Dose-Finding Experiments in Clinical Trials

Nancy Flournoy (Univeristy of Missouri)

Friday 7th October, 2011 15:00-16:00 Maths 203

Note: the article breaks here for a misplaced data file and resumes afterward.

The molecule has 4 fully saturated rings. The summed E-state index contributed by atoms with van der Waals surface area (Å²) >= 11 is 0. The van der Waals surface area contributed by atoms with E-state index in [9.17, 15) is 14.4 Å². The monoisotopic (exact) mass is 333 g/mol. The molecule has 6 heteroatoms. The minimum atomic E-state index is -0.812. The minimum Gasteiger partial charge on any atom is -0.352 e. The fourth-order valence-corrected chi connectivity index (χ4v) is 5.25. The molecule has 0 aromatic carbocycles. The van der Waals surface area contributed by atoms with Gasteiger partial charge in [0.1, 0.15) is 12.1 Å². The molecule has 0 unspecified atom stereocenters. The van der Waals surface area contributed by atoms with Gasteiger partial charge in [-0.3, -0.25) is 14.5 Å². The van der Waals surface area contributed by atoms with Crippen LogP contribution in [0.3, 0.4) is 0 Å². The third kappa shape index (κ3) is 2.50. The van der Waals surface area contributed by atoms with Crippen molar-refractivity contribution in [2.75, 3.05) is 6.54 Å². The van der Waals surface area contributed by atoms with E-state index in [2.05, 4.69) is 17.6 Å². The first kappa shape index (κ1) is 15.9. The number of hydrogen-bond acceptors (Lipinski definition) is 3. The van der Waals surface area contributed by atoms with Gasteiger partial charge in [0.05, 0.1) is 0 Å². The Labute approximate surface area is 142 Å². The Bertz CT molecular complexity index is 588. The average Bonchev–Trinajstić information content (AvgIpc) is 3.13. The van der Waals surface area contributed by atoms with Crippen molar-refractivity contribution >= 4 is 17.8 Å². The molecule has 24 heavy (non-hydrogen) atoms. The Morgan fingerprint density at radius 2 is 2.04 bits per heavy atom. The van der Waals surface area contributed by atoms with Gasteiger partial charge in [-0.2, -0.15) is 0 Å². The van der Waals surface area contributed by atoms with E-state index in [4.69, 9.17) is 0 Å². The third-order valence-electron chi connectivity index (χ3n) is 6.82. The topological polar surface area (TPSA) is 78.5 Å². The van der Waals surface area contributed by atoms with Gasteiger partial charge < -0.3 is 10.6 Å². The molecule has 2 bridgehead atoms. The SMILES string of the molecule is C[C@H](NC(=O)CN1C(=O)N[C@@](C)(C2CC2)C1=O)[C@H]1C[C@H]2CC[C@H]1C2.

Consider two situations. In one, toxicity increases with dose. In the second, one considers efficacy in addition, and assumes efficacy increases with dose - so except at the extremes, the probability of efficacy without toxicity (success) will increase up to a point at which the toxicity is great enough to cause it to turn down. In the first case, typically, one seeks to identify a dose with a prescribed toxicity rate; in the second case, one seeks to identify the dose that maximizes the probability of success. These goals can be posed in terms of estimation or dose selection, as a finite number of doses are typically permitted. Two common classes of procedures that differ in many fundamental ways are described: up-and-down designs and best intention designs.

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